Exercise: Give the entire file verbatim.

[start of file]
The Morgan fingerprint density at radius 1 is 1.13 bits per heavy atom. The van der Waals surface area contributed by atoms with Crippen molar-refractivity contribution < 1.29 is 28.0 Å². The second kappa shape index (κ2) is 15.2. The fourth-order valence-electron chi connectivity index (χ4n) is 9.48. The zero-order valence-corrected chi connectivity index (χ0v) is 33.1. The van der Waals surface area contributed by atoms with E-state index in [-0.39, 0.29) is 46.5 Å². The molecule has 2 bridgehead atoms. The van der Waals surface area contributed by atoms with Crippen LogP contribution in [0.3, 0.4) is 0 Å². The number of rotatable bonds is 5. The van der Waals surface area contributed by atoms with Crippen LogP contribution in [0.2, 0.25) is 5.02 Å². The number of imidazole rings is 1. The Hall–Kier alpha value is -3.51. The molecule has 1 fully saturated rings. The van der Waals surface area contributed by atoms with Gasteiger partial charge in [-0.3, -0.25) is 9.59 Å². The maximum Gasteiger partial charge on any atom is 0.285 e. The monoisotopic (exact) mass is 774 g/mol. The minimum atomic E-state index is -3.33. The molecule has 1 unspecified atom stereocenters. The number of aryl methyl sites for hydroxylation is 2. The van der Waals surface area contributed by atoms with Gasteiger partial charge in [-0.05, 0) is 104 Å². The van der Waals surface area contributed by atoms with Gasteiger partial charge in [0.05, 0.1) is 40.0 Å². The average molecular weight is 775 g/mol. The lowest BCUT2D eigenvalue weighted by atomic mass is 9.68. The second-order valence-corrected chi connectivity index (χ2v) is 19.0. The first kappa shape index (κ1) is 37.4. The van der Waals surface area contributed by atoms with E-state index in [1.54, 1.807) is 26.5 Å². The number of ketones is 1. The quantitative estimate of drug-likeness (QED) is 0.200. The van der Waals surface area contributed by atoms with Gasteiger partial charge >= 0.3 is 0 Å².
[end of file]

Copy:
The Morgan fingerprint density at radius 1 is 1.13 bits per heavy atom. The van der Waals surface area contributed by atoms with Crippen molar-refractivity contribution < 1.29 is 28.0 Å². The second kappa shape index (κ2) is 15.2. The fourth-order valence-electron chi connectivity index (χ4n) is 9.48. The zero-order valence-corrected chi connectivity index (χ0v) is 33.1. The van der Waals surface area contributed by atoms with E-state index in [-0.39, 0.29) is 46.5 Å². The molecule has 2 bridgehead atoms. The van der Waals surface area contributed by atoms with Crippen LogP contribution in [0.3, 0.4) is 0 Å². The number of rotatable bonds is 5. The van der Waals surface area contributed by atoms with Crippen LogP contribution in [0.2, 0.25) is 5.02 Å². The number of imidazole rings is 1. The Hall–Kier alpha value is -3.51. The molecule has 1 fully saturated rings. The van der Waals surface area contributed by atoms with Gasteiger partial charge in [-0.3, -0.25) is 9.59 Å². The maximum Gasteiger partial charge on any atom is 0.285 e. The monoisotopic (exact) mass is 774 g/mol. The minimum atomic E-state index is -3.33. The molecule has 1 unspecified atom stereocenters. The number of aryl methyl sites for hydroxylation is 2. The van der Waals surface area contributed by atoms with Gasteiger partial charge in [-0.05, 0) is 104 Å². The van der Waals surface area contributed by atoms with Gasteiger partial charge in [0.05, 0.1) is 40.0 Å². The average molecular weight is 775 g/mol. The lowest BCUT2D eigenvalue weighted by atomic mass is 9.68. The second-order valence-corrected chi connectivity index (χ2v) is 19.0. The first kappa shape index (κ1) is 37.4. The van der Waals surface area contributed by atoms with E-state index in [1.54, 1.807) is 26.5 Å². The number of ketones is 1. The quantitative estimate of drug-likeness (QED) is 0.200. The van der Waals surface area contributed by atoms with Gasteiger partial charge >= 0.3 is 0 Å².